Presents a new tool, DART, for automatically testing software that combines three main techniques: (1) automated extraction of the interface of a program with its external environment using static source-code parsing; (2) automatic generation of a test driver for this interface that performs random testing to simulate the most general environment the program can operate in; and (3) dynamic analysis of how the program behaves under random testing and automatic generation of new test inputs to direct systematically the execution along alternative program paths.
This paper introduced the idea of what is now called concolic testing, which is a clever idea for increasing test coverage. However, like so much research in test generation, it seems to have failed to achieve much traction in industry. The idea as presented here is problematic: they just extract functions from your program and start calling them with random values. That’s definitely likely to cause things to break, but it may be hard to separate the useful errors (i.e. those that might occur in your program) from the myriad crashes induced by calling functions with arguments that are “known” never to occur.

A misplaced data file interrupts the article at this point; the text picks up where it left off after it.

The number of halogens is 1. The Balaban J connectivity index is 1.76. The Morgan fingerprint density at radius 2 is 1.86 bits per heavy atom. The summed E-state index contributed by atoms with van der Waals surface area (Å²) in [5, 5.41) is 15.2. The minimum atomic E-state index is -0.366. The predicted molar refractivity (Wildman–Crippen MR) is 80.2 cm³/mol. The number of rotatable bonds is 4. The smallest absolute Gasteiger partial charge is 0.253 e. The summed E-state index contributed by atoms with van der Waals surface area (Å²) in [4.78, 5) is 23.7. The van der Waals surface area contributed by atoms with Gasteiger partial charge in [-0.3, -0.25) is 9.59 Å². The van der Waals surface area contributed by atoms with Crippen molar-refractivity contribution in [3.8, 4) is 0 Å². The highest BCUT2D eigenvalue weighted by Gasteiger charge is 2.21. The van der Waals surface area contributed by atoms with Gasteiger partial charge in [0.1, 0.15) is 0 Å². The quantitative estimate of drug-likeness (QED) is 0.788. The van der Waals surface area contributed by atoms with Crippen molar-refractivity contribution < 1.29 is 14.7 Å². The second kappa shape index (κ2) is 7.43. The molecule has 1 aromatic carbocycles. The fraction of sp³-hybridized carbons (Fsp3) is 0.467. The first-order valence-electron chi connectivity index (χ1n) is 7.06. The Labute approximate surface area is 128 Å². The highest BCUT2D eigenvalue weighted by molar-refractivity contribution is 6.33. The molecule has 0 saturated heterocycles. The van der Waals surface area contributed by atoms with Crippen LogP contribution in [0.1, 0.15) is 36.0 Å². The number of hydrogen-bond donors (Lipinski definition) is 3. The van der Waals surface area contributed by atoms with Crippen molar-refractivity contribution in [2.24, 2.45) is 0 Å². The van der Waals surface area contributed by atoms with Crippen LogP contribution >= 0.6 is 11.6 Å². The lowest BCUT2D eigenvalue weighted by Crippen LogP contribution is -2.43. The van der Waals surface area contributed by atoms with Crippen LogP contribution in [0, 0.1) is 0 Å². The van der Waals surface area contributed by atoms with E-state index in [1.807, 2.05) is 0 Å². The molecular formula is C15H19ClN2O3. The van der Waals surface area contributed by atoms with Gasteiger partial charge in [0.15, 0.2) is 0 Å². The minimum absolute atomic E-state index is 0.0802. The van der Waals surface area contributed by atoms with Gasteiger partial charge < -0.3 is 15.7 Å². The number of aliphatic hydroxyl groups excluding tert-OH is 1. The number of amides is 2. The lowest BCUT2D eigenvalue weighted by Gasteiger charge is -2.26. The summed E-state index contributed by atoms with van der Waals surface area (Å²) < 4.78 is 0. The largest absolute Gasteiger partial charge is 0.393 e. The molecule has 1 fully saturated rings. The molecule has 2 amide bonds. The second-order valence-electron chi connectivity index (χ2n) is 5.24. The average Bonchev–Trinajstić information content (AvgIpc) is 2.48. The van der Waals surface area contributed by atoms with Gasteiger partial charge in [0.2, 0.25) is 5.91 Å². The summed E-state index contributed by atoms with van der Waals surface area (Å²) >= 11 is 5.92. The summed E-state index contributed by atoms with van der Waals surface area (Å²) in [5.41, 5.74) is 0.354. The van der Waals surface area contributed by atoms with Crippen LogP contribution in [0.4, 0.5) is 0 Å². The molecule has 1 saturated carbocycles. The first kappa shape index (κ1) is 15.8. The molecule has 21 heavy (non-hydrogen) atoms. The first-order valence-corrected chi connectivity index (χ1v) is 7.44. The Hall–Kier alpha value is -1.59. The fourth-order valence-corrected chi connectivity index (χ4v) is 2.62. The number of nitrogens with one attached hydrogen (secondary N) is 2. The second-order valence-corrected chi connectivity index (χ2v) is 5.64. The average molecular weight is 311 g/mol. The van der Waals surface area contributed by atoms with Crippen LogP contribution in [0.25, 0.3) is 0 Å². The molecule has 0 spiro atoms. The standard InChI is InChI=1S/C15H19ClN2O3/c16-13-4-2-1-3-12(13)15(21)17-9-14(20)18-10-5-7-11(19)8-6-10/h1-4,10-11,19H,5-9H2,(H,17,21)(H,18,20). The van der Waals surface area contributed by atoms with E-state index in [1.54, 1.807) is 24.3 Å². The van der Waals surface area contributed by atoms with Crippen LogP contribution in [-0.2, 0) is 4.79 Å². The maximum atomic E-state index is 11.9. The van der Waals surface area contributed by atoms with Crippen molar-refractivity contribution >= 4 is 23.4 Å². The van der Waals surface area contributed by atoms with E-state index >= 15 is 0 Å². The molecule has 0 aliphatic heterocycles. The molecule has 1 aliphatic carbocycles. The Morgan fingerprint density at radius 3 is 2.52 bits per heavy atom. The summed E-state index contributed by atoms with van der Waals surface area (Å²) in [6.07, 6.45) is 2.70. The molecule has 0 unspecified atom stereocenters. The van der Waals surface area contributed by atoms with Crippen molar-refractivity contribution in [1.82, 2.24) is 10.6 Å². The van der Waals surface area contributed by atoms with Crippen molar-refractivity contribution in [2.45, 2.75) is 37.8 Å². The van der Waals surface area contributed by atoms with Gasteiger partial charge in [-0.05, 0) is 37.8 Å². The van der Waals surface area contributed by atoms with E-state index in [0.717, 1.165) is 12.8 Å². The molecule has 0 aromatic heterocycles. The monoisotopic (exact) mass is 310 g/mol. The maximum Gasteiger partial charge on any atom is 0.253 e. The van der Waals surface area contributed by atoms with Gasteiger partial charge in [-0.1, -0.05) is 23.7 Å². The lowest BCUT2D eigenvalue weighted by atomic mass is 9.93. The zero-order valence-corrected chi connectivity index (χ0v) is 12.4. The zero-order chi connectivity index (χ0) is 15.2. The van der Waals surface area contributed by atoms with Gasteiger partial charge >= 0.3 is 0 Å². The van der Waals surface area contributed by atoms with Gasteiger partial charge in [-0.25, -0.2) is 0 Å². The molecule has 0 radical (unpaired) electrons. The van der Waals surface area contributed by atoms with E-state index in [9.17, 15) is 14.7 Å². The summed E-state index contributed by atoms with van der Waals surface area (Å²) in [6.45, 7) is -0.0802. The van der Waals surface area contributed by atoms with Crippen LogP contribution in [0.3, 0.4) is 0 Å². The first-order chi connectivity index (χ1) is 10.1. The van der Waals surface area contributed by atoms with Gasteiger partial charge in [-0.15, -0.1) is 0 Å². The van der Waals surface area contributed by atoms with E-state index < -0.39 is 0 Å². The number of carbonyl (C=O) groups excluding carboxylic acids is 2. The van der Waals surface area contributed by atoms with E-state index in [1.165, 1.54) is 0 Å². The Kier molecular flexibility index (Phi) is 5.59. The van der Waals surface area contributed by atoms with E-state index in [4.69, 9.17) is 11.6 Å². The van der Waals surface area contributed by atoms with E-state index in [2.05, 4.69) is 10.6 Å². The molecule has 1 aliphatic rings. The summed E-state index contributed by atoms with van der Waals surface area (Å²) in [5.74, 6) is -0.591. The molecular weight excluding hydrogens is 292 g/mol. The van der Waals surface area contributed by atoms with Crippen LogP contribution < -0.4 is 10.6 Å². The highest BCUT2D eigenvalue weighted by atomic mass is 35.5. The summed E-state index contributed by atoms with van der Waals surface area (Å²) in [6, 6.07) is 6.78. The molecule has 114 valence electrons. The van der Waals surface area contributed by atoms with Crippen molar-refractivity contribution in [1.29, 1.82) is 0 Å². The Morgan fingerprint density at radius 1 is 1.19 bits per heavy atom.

What would help this technique a great deal is a concise way to provide tighter constraints on function input values. There’s already a lot of work in that area on things like nullability enforcing type systems and code contracts. Given sane bounds on function inputs, it becomes a lot more interesting to throw random values at the function that are within specified bounds and perturb them to obtain maximal coverage of the code within the function. You still have no idea whether the output is “correct”, but if you have any assertions in the function or the code called by the function, you might tease out a violation of those.
In the meanwhile, concolic testing could prove fruitful if combined with something like Quick Check.